Devils Tower: Legends surround giant rock butte's formation

An effort is underway to change the name of Devils Tower National Monument, a giant rock butte in northeast Wyoming.

Local American Indians and others say the name is inappropriate given the tower's religious significance. They're seeking to have it switched to Bear Lodge.

Here are some key things to know about the geological feature:


President Theodore Roosevelt designated Devils Tower the country's first national monument on Sept. 24, 1906, under new authority granted to him in the Antiquities Act. Congress passed the measure to help protect unique U.S. sites.



The most accepted theory is that Devils Tower was created by underground magma that cooled and hardened into igneous rock.

The magma shrank and cracked, forming multisided columns. Weather and the nearby Belle Fourche River then eroded the softer rock surrounding the hard columns, exposing the tower over time. The columns make the tower a popular place for rock climbers.

Piles of rubble, boulders and stones at the tower's base likely are column pieces that have broken off over the years.



About two dozen area tribes have maintained some affiliation with the tower over the centuries.

Tribes have their own stories passed down through generations about how the jagged butte formed. The most popular ones attribute it to a large bear clawing at a mountain where people had taken refuge to escape it.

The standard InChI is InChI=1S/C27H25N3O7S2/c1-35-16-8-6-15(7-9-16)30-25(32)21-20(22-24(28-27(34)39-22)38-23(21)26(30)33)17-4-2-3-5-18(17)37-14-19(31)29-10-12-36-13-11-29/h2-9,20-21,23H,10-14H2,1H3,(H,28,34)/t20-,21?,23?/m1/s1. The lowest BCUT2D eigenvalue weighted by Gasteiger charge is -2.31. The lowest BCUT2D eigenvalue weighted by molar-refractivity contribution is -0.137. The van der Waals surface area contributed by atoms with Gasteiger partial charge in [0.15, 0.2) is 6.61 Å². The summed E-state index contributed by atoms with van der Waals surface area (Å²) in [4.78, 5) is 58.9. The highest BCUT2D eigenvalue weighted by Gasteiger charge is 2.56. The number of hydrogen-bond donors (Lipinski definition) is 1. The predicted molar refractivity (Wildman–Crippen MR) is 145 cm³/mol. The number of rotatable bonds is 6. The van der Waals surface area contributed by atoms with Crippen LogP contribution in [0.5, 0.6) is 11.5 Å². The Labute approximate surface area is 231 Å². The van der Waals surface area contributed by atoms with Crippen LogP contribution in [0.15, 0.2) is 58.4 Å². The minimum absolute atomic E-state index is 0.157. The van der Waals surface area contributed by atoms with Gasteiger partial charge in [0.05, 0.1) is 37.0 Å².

Various tribal languages have names for the tower that translate in English to: Bear's House, Bear Peak, Bear Lodge, Tree Rock, Gray Horn Butte and Grizzly Bear's Lodge.



According to the National Park Service, most maps from 1874 to 1901 mark the feature as Bears Lodge.

The name change happened during this period with information brought back by an expedition led by Col. Richard Irving Dodge.

The group sent a small contingent, including a geologist and mapmaker, to study the tower. When they returned, they reported "the Indians call this place 'bad god's tower,' a name adopted with proper modification."

And so, the label "Devil's Tower" was born.

No other records indicate Native Americans associated the tower with any kind of evil spirit.



Devils Tower was the focus of the movie "Close Encounters of the Third Kind," which depicted an alien encounter. The movie, directed by Steven Spielberg, was released in 1977.

Since then, the site has been a draw for fans of the film and people interested in UFOs.



Proponents of the name change have petitioned the U.S. Board on Geographic Names, which approves and standardizes geographic labels for the federal government.

The panel receives hundreds of proposals each year to name or rename features ranging from mountains to streams. Here are a few other requests pending before it:

— Naming an 80-foot summit in Colorado's Rocky Mountain National Park "Hazels Cone" in honor of a woman who operated cottages near a park entrance.

— Changing the name of Gary Ditch in Brunswick, Ohio, to "Goodyear Creek." The proponent says "ditch" connotes degradation and is "not a pleasant word" for a stream.

— Giving the name "Tubsinte Hill" to a 135-foot summit on San Francisco Bay's west side. The name recognizes a Yelamu Ohlone village that existed in Visitacion Valley in the mid to late 18th century.